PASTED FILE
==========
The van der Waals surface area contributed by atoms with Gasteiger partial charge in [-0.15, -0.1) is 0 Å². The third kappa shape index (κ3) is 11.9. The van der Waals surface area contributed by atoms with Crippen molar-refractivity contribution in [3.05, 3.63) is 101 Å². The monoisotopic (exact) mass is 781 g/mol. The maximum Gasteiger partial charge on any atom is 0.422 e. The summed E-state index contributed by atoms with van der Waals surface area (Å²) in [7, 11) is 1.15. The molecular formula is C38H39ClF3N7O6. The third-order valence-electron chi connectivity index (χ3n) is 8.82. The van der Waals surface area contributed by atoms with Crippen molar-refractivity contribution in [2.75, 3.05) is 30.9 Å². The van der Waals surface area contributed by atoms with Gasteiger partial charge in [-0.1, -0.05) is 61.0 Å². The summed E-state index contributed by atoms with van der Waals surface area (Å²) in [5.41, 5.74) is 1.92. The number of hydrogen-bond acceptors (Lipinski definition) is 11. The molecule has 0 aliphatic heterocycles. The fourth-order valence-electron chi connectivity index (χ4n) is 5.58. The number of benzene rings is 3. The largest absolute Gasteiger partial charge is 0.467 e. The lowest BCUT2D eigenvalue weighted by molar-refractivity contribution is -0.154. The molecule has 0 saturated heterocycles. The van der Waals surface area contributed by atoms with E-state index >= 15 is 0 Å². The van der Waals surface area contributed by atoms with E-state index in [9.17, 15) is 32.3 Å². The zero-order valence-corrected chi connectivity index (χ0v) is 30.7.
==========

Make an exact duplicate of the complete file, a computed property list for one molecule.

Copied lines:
The van der Waals surface area contributed by atoms with Gasteiger partial charge in [-0.15, -0.1) is 0 Å². The third kappa shape index (κ3) is 11.9. The van der Waals surface area contributed by atoms with Crippen molar-refractivity contribution in [3.05, 3.63) is 101 Å². The monoisotopic (exact) mass is 781 g/mol. The maximum Gasteiger partial charge on any atom is 0.422 e. The summed E-state index contributed by atoms with van der Waals surface area (Å²) in [7, 11) is 1.15. The molecular formula is C38H39ClF3N7O6. The third-order valence-electron chi connectivity index (χ3n) is 8.82. The van der Waals surface area contributed by atoms with Crippen molar-refractivity contribution in [2.75, 3.05) is 30.9 Å². The van der Waals surface area contributed by atoms with Gasteiger partial charge in [-0.1, -0.05) is 61.0 Å². The summed E-state index contributed by atoms with van der Waals surface area (Å²) in [5.41, 5.74) is 1.92. The number of hydrogen-bond acceptors (Lipinski definition) is 11. The molecule has 0 aliphatic heterocycles. The fourth-order valence-electron chi connectivity index (χ4n) is 5.58. The number of benzene rings is 3. The largest absolute Gasteiger partial charge is 0.467 e. The lowest BCUT2D eigenvalue weighted by molar-refractivity contribution is -0.154. The molecule has 0 saturated heterocycles. The van der Waals surface area contributed by atoms with E-state index >= 15 is 0 Å². The van der Waals surface area contributed by atoms with E-state index in [9.17, 15) is 32.3 Å². The zero-order valence-corrected chi connectivity index (χ0v) is 30.7.